Today let’s talk about daily things.  Next week we can talk about periodic things.

In the Quillen house we live by routines.  This may sound boring – but it keeps the stuff that we need to do to live in a supporting role rather than becoming the star of the show.  By having well established routines, we are able to accomplish what needs to happen (eating, clean clothes, devotions/worship) in a consistent way that then frees up the rest of the day for the things we want to happen (school, work, play).

A Day in the Life of the Quillens

Rise & Shine

  • Get up
  • Make bed
  • Go potty
  • Devotions (when our kids turn 9 we start them with morning or evening devotions)
  • Get Dressed (older kids shower first)
  • Put away PJ’s
  • Brush teeth, do hair
  • Swish & Swipe
  • Sort recycle, unload dishwasher, take out the trash, change hand towels, set the table
  • Pour drinks and set out needed medicines.

Breakfast

  • Eat
  • Kitchen jobs
    • Clear the table and counters, put away food, dry & put away dishes
    • Rinse dishes and load dishwasher, hand wash any needed dishes, run disposal, wash sink
    • Wipe placemats, table, counters, change dish towels.
    • Sweep the floor in the kitchen, dining, entry
    • Set the table for the next meal, set out cups and glasses.
  • Practice piano, violin, guitar, etc.
  • Put away laundry

Then we go to school and work or pursue other activities of interest.

After school/work/etc.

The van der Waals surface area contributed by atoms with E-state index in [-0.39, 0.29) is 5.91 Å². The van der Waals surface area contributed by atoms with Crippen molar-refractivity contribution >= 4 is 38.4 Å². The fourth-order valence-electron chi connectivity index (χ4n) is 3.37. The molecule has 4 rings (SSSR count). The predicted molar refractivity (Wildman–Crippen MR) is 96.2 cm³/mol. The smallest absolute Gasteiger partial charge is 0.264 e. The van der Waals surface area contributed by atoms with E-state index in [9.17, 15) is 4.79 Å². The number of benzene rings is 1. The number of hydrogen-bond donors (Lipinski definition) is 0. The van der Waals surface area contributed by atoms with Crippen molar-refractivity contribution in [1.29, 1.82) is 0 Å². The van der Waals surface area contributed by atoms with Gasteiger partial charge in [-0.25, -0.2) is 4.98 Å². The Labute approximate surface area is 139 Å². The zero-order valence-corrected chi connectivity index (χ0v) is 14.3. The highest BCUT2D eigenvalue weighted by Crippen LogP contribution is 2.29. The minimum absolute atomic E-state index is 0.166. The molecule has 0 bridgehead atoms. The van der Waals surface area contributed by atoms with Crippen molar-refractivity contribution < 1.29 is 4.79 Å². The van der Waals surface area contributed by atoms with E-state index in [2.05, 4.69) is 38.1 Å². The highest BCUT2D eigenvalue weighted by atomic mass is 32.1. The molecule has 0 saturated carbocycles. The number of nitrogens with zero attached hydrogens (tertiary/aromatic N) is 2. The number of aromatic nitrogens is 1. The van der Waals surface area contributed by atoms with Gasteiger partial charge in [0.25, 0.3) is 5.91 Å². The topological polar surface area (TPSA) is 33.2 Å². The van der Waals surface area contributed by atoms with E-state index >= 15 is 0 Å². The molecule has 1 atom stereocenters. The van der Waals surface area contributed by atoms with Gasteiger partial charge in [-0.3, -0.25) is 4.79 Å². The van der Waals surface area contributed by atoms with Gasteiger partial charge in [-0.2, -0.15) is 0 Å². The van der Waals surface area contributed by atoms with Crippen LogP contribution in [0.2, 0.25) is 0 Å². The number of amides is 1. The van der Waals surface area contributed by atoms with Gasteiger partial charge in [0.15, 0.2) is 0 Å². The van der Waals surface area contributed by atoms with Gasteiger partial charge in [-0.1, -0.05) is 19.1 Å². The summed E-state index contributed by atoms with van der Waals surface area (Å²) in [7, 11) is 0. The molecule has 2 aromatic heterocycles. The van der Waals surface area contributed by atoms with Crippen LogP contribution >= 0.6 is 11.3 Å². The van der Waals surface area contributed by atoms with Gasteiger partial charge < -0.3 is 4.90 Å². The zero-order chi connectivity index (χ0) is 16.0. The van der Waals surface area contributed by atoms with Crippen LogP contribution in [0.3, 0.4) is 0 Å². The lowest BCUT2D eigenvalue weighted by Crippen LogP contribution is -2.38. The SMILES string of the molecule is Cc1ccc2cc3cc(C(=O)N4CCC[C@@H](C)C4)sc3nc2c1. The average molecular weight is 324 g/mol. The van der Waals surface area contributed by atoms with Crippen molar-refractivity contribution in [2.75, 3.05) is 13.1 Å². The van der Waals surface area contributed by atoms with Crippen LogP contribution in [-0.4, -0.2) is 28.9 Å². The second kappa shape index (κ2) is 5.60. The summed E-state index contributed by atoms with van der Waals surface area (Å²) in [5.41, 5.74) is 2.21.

• Homework, free time, naps, sports/extra-curricular activities
  • Set the table if needed
  • Cook dinner, get drinks

After Dinner

  • All the same Kitchen Jobs
  • Sports/extra-curricular activities
  • Baths, pj’s, brush teeth
  • Start laundry
  • Family time/free time
  • Family prayers & worship
  • Bedtime for littles
  • Devotions (older kids who don’t do this in the morning)
  • Time for bigs with parents
  • Bedtime for bigs

Except for the “school/work” part, we do this pretty much every day.  Sunday’s we skip a few of the morning chores (emphasizing the day of rest from usual work idea) and meals are mostly prepared on Saturday.  As a ministry family, our “days off” are Thursday and Saturday.  Instead of school and work we fill that part of the day with periodic chores, play time, and larger projects (more on that next week).  And of course, holidays and breaks from school change what we do in that “school/work” portion of our day.

Scheduling routines is like choreographing a dance with allowances for each of the dancers to move freely while synchronized with the other dancers.  Sometimes I realize their timing is a little off or I have orchestrated their moves poorly, so dancers collide – but we can work with it.  The important thing is for everyone (especially the mama) to remain flexible.  And trust me; my kids give me ample opportunity to stretch!

The first step is to evaluate what is habit-worthy.

Our daily schedule likely includes most of the things other families do every day.  We may be missing some things like caring for pets, packing lunches, or exercise programs.  Some families may not do everything we do either.  Not everyone needs to unload the dishwasher every.single.morning or start laundry every.single.night.  Most people probably don’t change the hand towels in their bathrooms every day (though I will say our cold/flu episodes have decreased since we started doing this!).  The important thing is to take the time to think through the times in your day and the tasks that must get done.

The second step is to establish those habits.